Overall, the world wastes 50 million tons of fish every year.
Terms such as ‘sustainable seafood’ are considered contentious, even worse by those who have devoted their lives to protecting our oceans.
Trying to navigate around what sustainable seafood implies is also proving quite difficult. Different factors need to be assessed: breeding habits, migration routes, and fishing methods employed to impact the broader ecosystem.
Then there’s the issue of fuel: Demand is growing for crustaceans like prawns or shrimp. Asia consumes 3/4 of the world’s shrimp supply, which is why Singaporean biotechnology company Shiok Meats, with its focus on cultivated crustaceans, is so important. Catching shrimp conventionally in our oceans results in higher emissions as the global fishing fleet goes further out to sea to catch shrimp, and unfortunately, high rates of bycatch as well.
Aquaculture is controversial, even though on the rise and in some inland locations, better controlled and more efficient in terms of what is fed to the fish. However, most fish farming is in freshwater and oceans, where warming waters and changing environmental conditions put a big question mark on their long-term viability in this climate change era.
We still can’t get away from the fact that eating animals is highly-inefficient: Food must be grown to feed animals that are ultimately consumed. As it stands, twenty percent of global wild fish catch goes to feed other animals.
Plant-based seafood needs real focus and serious support, along with the eventual commercial viability of cultivated or cellular seafood.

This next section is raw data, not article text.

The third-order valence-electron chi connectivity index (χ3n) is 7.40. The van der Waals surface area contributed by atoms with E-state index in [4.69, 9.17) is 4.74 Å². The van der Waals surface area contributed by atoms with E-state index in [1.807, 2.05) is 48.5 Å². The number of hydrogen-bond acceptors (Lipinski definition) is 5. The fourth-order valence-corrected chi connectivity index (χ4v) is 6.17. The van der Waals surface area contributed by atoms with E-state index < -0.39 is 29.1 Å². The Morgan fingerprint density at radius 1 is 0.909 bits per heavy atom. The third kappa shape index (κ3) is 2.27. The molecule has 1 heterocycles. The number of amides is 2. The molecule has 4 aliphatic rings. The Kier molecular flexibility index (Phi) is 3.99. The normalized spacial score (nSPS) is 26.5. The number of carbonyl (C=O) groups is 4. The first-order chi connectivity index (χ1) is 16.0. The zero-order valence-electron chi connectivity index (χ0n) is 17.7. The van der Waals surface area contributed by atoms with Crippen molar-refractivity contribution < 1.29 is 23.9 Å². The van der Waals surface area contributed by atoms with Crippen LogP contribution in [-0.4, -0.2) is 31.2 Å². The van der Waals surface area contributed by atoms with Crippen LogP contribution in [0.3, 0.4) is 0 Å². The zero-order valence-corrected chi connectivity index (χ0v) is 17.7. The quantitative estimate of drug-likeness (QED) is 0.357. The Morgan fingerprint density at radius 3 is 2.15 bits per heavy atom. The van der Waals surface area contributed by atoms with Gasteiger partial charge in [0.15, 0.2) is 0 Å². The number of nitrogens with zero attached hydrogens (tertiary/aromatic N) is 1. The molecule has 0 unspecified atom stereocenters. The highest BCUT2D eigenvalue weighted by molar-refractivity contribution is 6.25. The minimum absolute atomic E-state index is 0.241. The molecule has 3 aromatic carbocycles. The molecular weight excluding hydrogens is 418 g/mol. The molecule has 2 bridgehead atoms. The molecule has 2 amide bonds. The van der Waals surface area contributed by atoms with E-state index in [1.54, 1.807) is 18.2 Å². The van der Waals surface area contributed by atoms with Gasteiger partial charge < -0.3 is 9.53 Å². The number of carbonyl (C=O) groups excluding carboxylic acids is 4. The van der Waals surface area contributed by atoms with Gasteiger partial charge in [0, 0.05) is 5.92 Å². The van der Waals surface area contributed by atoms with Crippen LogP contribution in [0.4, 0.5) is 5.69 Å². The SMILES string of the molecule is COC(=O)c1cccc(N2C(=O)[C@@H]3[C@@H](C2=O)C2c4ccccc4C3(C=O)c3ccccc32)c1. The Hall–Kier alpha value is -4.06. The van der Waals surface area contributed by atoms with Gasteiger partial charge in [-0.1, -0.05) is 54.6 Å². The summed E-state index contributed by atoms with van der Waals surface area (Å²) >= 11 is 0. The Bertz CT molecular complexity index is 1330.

The crisis in our oceans needs immediate intervention. Let’s explore two solutions, a fishing moratorium, and plant-based seafood.
High Seas Fishing Moratorium
A powerful intervention would be an immediate moratorium on fishing the high seas and creating further mobile marine reserves that are agile enough to follow migratory animals and those creatures whose habitats alter due to climate and current changes long overdue. The high seas are our last global commons.
Monitoring this moratorium via satellites and other technological solutions to watch fishing activity is feasible, given the strides in monitoring systems, new technology, and social media, making it possible to monitor boat activity across the entire ocean. If ever there were a right time for this, it is now.
The impact of a moratorium would result in the protection of two-thirds of our oceans, so that fish stocks could rebuild while giving less-developed coastal nations a much fairer share of fisheries resources.
Also, to promote nature-centered diversity and stability in vulnerable coastal nations, sustainable, climate-ready infrastructure projects could be advanced.